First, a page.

• Susanne Hummel


The major work that occurred in scientific research in the field of ancient and degraded DNA in the 1980s laid the groundwork for today’s investigations. In the very beginning of that decade, a group of Chinese researchers from the Hunan Medical School proved that DNA is preserved in the tissues of ancient bodies (1980) (Fig. 1.1). Just 1 year later, Anderson and his colleagues published the fully sequenced human mitochondrial genome (1981). The next year, microsatellite DNA, socalled short tandem repeats (STR), was discovered by Hamada and colleagues (1982); it was later recognized that these enable a fingerprinting similar to DNA typing. A crucial event for ancient DNA research was the invention of the polymerase chain reaction, which enables the amplification of DNA into highly sensitive and simple assays better than any other molecular technique (Saiki et al. 1985; Mullis and Faloona 1987). Around the same time, western researchers from very different fields also published their first results on the extraction of DNA from preserved tissues. Higuchi et al. (1984) succeeded in the extraction of DNA from quagga, an extinct member of the horse family (Fig. 1.2), and Johnson et al. (1985) investigated the DNA they had extracted from mammoth remains.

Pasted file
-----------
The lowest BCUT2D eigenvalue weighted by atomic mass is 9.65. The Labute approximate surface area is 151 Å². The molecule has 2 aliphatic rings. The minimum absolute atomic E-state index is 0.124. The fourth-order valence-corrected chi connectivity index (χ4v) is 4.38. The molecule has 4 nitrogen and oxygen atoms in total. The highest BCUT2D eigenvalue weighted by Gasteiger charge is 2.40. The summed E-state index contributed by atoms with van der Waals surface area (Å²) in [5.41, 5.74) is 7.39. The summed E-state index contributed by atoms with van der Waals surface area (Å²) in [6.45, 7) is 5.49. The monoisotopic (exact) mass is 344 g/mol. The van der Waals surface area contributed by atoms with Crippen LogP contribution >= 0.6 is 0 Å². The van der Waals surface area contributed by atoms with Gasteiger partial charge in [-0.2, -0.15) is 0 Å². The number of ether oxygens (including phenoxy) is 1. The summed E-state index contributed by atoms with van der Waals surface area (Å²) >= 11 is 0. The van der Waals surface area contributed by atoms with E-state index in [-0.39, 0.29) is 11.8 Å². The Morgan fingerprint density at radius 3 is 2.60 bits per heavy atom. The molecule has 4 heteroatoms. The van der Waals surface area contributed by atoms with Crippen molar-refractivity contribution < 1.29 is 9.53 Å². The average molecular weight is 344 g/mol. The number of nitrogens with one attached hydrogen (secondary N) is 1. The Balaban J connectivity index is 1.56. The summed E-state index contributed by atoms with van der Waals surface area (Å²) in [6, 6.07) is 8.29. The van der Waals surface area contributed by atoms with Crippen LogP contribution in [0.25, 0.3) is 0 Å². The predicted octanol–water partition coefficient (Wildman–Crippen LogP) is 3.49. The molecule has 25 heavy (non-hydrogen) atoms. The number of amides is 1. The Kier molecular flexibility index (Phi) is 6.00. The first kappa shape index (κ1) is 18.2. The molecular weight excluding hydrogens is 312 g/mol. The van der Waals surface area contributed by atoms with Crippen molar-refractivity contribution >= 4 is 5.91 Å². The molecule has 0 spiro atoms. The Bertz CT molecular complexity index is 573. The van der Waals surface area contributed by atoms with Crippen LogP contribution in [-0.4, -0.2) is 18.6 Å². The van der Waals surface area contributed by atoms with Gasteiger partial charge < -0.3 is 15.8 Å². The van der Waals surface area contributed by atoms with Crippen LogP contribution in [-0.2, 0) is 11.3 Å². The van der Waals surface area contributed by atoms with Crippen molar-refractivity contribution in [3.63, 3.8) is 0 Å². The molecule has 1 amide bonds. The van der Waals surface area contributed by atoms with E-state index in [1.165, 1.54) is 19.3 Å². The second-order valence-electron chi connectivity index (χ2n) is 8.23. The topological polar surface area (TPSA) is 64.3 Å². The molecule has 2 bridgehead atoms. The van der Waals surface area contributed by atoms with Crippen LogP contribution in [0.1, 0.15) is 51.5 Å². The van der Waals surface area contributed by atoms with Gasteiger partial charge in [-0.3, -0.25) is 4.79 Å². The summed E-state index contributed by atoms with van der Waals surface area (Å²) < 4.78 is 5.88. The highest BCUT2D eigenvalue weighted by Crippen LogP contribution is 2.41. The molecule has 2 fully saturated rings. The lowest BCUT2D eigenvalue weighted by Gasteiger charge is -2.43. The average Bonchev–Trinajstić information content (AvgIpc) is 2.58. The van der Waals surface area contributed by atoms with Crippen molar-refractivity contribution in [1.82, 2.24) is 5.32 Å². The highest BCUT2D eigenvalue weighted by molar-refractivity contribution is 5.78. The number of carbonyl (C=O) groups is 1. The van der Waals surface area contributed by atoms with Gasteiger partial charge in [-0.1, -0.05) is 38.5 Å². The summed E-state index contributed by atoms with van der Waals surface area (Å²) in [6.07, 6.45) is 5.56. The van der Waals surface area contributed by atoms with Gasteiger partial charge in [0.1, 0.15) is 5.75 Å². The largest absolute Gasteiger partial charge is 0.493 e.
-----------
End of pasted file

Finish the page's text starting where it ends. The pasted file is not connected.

Short Tandem Repeat Skeletal Remains Yersinia Pestis Short Tandem Repeat Marker Mass Disaster 
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Copyright information

© Springer-Verlag Berlin Heidelberg 2003

Authors and Affiliations

  • Susanne Hummel
    • 1
  1. 1.Historische Anthropologie und Humanökologie, Institut für Zoologie und AnthropologieGeorg August Universität GöttingenGöttingenGermany

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